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How to Lay Off Employees Humanely & Remotely During COVID-19?

 The COVID-19 pandemic of 2020 was marked with high unemployment and a record number of layoffs in certain industries. Even companies that experienced an uptick in sales were forced to grapple with the pains of remote work and an increase in technology costs. If layoffs are on the horizon due to business reasons, what should you do first? Consider these tips on how to handle it with grace and professionalism. 

How to manage layoffs humanely and remotely during COVID-19

First, make sure layoffs are a last resort

Letting people go should be your Plan B (or even Plan C) after you’ve tried everything possible to avoid it. Whether you cut budgets or have to get creative with scheduling, keeping your people on board isn’t just better from a reputation and morale standpoint, it will be better in the long run.

Many industries will come roaring back after the pandemic subsides. Others are already seeing help from small business loans, grants, and fundraising campaigns. If you have any hope at all that your business will eventually recover, keeping your people at your company is ideal.

Remember that the cost to rehire can be very expensive, and not just in dollars to recruit and onboard. There’s a learning curve for new employees, and they may not be as productive. A loss of morale and damage to your company culture are other soft costs that arise when you lay off employees.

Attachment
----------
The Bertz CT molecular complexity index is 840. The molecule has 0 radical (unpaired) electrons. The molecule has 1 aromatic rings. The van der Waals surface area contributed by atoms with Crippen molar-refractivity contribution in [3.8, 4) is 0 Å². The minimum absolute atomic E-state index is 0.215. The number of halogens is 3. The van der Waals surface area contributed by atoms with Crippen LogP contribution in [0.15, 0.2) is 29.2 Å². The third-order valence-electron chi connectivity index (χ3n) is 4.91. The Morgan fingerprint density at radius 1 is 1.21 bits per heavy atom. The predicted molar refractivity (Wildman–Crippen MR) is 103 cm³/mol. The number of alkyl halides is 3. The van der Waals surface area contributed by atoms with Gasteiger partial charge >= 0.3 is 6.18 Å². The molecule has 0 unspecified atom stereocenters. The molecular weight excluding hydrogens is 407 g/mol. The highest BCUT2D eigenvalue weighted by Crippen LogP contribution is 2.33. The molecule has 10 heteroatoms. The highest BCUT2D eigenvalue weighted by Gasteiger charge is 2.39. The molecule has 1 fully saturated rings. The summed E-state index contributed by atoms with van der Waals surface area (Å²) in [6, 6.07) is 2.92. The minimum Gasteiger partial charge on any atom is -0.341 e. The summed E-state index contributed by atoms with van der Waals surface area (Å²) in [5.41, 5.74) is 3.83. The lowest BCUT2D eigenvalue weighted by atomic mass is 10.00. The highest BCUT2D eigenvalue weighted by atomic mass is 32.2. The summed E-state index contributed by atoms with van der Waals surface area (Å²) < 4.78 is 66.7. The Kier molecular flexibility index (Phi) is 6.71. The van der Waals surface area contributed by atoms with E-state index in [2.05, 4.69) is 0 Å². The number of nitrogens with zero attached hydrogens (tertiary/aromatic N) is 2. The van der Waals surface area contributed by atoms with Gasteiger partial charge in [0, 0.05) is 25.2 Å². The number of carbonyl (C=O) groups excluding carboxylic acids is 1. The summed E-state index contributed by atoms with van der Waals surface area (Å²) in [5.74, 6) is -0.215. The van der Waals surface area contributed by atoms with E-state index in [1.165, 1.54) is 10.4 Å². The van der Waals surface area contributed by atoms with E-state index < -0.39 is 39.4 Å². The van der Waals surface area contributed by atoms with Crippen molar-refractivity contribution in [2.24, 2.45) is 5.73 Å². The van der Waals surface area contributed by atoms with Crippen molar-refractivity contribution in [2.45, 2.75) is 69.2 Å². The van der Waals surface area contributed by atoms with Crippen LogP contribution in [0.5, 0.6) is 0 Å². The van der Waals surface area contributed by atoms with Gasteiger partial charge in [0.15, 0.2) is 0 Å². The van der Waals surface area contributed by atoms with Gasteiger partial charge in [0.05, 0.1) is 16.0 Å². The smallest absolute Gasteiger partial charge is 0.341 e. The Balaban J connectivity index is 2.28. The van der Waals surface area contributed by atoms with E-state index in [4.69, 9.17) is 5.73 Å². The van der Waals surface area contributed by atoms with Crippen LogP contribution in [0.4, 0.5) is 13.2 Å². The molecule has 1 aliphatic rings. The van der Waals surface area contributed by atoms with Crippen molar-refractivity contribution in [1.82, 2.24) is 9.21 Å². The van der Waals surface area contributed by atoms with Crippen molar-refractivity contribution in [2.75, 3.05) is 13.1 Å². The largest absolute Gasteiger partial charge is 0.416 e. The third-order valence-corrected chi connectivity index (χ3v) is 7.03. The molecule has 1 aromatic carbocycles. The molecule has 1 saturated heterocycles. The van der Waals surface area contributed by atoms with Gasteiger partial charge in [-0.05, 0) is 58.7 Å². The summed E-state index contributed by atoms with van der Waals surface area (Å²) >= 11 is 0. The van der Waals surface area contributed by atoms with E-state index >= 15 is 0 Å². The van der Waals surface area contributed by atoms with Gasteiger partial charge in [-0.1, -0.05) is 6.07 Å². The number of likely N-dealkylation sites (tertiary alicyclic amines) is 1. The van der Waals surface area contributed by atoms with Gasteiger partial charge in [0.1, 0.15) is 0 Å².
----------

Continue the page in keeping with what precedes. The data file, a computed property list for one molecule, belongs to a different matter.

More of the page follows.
By keeping your current employees working, even in a reduced capacity, you can skip the recruiting and retraining process entirely. You may even be at a competitive advantage over other companies in your industry who don’t do the same. 

How to lay off remote employees carefully

What if, after everything, you still can’t continue to keep all of your people employed? It’s a very difficult place to be, but just about every business owner or human resources team faces this challenge. In light of the coronavirus pandemic being so difficult for so many people, it’s important to do things in the most caring and professional way possible. 

Here are some best practices to follow.

Invest in self-care before and after